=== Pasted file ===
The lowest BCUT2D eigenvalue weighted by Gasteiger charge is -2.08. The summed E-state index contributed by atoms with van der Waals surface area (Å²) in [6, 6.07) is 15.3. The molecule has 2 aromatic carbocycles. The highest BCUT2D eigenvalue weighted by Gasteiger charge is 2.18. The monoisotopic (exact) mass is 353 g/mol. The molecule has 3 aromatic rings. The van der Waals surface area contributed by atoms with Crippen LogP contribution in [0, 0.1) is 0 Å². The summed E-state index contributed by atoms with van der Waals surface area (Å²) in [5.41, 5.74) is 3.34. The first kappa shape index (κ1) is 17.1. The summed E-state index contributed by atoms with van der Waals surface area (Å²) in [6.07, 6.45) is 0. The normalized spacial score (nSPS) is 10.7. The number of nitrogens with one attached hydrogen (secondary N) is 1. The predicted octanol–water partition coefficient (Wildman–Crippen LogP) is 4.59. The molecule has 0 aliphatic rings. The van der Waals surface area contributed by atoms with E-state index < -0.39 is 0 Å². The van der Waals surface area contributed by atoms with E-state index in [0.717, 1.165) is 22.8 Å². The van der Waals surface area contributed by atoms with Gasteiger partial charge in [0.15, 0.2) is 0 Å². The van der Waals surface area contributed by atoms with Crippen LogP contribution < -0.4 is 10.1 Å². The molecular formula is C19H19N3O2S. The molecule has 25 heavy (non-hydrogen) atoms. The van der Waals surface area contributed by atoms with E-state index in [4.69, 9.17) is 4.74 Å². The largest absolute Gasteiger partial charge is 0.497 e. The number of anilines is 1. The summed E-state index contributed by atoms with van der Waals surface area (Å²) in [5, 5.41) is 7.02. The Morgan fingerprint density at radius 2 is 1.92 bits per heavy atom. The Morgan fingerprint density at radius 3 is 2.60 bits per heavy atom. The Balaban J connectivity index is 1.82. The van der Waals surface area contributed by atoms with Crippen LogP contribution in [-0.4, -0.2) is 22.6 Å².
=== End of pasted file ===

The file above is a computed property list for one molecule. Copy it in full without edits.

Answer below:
The lowest BCUT2D eigenvalue weighted by Gasteiger charge is -2.08. The summed E-state index contributed by atoms with van der Waals surface area (Å²) in [6, 6.07) is 15.3. The molecule has 2 aromatic carbocycles. The highest BCUT2D eigenvalue weighted by Gasteiger charge is 2.18. The monoisotopic (exact) mass is 353 g/mol. The molecule has 3 aromatic rings. The van der Waals surface area contributed by atoms with Crippen LogP contribution in [0, 0.1) is 0 Å². The summed E-state index contributed by atoms with van der Waals surface area (Å²) in [5.41, 5.74) is 3.34. The first kappa shape index (κ1) is 17.1. The summed E-state index contributed by atoms with van der Waals surface area (Å²) in [6.07, 6.45) is 0. The normalized spacial score (nSPS) is 10.7. The number of nitrogens with one attached hydrogen (secondary N) is 1. The predicted octanol–water partition coefficient (Wildman–Crippen LogP) is 4.59. The molecule has 0 aliphatic rings. The van der Waals surface area contributed by atoms with E-state index < -0.39 is 0 Å². The van der Waals surface area contributed by atoms with E-state index in [0.717, 1.165) is 22.8 Å². The van der Waals surface area contributed by atoms with Gasteiger partial charge in [0.15, 0.2) is 0 Å². The van der Waals surface area contributed by atoms with Crippen LogP contribution < -0.4 is 10.1 Å². The molecular formula is C19H19N3O2S. The molecule has 25 heavy (non-hydrogen) atoms. The van der Waals surface area contributed by atoms with E-state index in [4.69, 9.17) is 4.74 Å². The largest absolute Gasteiger partial charge is 0.497 e. The number of anilines is 1. The summed E-state index contributed by atoms with van der Waals surface area (Å²) in [5, 5.41) is 7.02. The Morgan fingerprint density at radius 2 is 1.92 bits per heavy atom. The Morgan fingerprint density at radius 3 is 2.60 bits per heavy atom. The Balaban J connectivity index is 1.82. The van der Waals surface area contributed by atoms with Crippen LogP contribution in [-0.4, -0.2) is 22.6 Å².